As a Florida personal representative attorney can tell you, the role of closing out another person’s estate is known as probate and requires and individual to be appointed with the proper authority to handle all of the tasks under this umbrella. If you have recently been named as a personal representative in Florida or if there is no will and you believe that there is a possibility you could be appointed in this role, make sure that you have the opportunity to speak with a personal representative attorney in Florida about your responsibilities as well as your rights as outlined in Fla. Stat. § 733
Many people who are named as personal representatives in Florida do not realize the volume of the tasks they are undertaking. Most people who complete estate planning create a will, which names the personal representative known in some other states as an executor. The personal representative has a legal responsibility known as fiduciary duty to adhere to the best interests of the beneficiaries. Some of the tasks undertaken by a Florida personal representative include:
- Identifying, safeguarding and valuing the probate assets owned by the decedent.
- Publishing a notice to creditors in the newspaper to notify potential claimants to come forward with tehri claims.
- Providing a notice of administration about probate so that anyone who has an objection to the will or to the estate in general can come forward.
- Paying legitimate claims.
- Objecting to inappropriate claims.
- Paying any taxes due and submitting tax returns.
- Hiring professionals to assist with other aspects of the probate estate as needed, such as appraisers, investment advisors, attorneys and certified public accounts.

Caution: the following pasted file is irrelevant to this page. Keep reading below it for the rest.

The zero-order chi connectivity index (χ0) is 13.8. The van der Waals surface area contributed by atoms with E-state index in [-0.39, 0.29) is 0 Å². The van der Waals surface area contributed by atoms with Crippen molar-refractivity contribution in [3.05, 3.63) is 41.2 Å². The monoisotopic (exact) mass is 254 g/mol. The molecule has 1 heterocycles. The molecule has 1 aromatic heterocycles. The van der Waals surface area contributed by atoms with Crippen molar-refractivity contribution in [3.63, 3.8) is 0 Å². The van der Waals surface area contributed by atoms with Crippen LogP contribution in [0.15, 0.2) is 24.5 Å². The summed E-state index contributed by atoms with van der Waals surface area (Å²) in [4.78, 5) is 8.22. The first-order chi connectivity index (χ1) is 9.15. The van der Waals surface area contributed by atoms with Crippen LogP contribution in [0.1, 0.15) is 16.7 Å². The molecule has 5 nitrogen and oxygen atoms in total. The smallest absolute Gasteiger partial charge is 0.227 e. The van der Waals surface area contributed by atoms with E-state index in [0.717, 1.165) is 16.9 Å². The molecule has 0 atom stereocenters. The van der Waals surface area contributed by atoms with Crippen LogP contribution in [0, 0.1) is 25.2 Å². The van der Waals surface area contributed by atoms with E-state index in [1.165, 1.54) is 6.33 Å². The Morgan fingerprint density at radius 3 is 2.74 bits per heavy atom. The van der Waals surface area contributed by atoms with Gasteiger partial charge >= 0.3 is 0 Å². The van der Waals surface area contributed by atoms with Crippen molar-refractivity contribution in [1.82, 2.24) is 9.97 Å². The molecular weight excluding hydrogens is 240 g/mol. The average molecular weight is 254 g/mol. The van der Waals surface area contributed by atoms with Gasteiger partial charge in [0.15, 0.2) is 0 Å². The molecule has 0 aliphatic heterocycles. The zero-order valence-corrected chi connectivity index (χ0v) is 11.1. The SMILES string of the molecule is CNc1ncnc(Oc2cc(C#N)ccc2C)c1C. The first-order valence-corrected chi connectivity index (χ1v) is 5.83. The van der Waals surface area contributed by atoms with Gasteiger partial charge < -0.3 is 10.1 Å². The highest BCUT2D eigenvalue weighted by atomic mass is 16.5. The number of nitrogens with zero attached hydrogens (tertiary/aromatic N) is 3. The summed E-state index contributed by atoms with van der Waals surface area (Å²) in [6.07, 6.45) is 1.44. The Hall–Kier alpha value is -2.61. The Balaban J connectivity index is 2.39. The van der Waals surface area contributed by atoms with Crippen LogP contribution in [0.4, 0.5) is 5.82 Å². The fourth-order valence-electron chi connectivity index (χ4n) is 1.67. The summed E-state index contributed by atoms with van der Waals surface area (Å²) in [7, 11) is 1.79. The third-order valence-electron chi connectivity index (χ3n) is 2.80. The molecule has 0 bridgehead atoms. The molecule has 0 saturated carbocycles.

- Paying expenses associated with administering the estate.
- Distributing probate assets to beneficiaries.
- Paying statutory amounts to the decedent’s family or surviving spouse.
- Closing out the probate estate.
Who Can Serve as Personal Representative in Florida?
As a Florida personal representative attorney can tell you, this can be an individual or a trust or bank company with specific restrictions. In order to qualify to serve as personal representative the individual must be a Florida resident or a sibling, spouse, parent, child or other close relative of the decedent regardless of their residence. A person who is not closely related to the decedent and is not a legal resident of Florida cannot serve as a personal representative.
If there was a valid will in place the judge appoints the institution or person named by the decedent in that will to be the personal representative. In some cases, however, an individual might not have completed a will. If the decedent had a spouse the surviving spouse is a person with the first priority to be appointed in personal representative status. If the individual who passed away was not married at the time of their death or the surviving spouse of the decedent does exist but declines to serve, the institution or person selected by a majority of interested heirs will have the second right to be appointed.
Why Would a Personal Representative Need an Attorney?
Many personal representatives choose to undertake the role of carrying out probate on their own but this is not always recommended. A personal representative should consult with a qualified lawyer to assist with probate estate decedent administration as needed. There are many different legal issues that can arise and the attorney for the personal representative in Florida can advise them on tehri duties and rights under the law and can assist with all probate estate proceedings. If there is a statement inside the will that a particular firm or attorney be employed as the attorney for the personal representative, this is not binding, meaning that the appointed person has the right to choose their own legal counsel to assist them with this process.